David Eichler

  • Sr. Member
  • ****
  • Offline Offline
  • Posts: 547
    • San Francisco Architectural and Interior Photographer
Re: Cost of doing business
« Reply #45 on: November 01, 2013, 07:44:57 PM »

The costs look unrealistic to me.
With any business you have some overheads and costs, but you also have control over expenses too.

I very much doubt people are spending a big wad of cash on new bodies and lenses every year, you can trim costs with s/h equipment and I would not expect a serious outlay on lenses if you've been around for a while. Other areas such as computers well again you've no need to dump $4k on  computer either. And I'm pretty puzzled how you would spend $1500 a year on hard drives.

Some of the cost listed are IMO excessive for a photographer, maybe he's super busy so I can get part of that. But you control costs and there are many ways of doing that. One reason many work from home that kills any cost of a studio (but it also will bring in revenue so that has to be balanced) gear purchases can be curbed significantly too by being a bit more selective. Expenses such as phone, car/maintenance etc have always been deductible business expenses.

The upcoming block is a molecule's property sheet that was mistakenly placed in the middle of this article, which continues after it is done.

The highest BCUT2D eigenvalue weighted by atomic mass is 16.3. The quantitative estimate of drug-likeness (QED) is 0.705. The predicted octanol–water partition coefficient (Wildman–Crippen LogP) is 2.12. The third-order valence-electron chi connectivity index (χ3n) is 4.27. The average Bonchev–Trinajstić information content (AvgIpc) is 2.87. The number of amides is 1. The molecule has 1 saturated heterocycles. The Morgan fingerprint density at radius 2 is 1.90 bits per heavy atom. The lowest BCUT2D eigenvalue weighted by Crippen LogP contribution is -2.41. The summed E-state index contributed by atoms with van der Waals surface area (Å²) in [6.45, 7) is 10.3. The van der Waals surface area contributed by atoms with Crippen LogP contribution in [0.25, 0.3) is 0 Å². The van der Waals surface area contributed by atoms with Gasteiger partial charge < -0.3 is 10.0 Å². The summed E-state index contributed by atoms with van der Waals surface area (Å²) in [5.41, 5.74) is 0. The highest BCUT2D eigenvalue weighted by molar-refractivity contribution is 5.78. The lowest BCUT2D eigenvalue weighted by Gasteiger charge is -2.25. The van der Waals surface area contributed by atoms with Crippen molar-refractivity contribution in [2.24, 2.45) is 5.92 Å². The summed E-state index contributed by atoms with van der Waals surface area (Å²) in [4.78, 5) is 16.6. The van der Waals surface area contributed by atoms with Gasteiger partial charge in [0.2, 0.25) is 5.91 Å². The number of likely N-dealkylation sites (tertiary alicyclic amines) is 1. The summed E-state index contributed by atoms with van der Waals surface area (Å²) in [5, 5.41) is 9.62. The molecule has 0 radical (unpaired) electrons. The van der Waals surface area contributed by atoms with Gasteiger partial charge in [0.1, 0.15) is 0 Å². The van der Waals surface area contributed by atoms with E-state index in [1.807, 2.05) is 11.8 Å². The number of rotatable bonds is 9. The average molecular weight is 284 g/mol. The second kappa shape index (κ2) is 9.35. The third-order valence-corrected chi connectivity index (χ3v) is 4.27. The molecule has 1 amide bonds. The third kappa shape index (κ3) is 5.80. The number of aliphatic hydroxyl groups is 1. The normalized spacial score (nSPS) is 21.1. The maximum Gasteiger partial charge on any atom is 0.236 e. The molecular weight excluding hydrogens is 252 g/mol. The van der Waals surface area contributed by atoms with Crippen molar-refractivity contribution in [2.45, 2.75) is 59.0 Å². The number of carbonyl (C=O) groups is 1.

The important part here is to make sure you don't exceed your income with expenses ie make a loss. If that means you have to cut down your gear lust buying then that's life.


It is just an example to show all the different line items that need to be considered. Line item amounts may vary considerably from one photographer to another. Maybe this example represents someone who needs top notch equipment in top notch condition, and it is getting used heavily in very difficult conditions.
Logged
Pages: 1 2 [3]   Go Up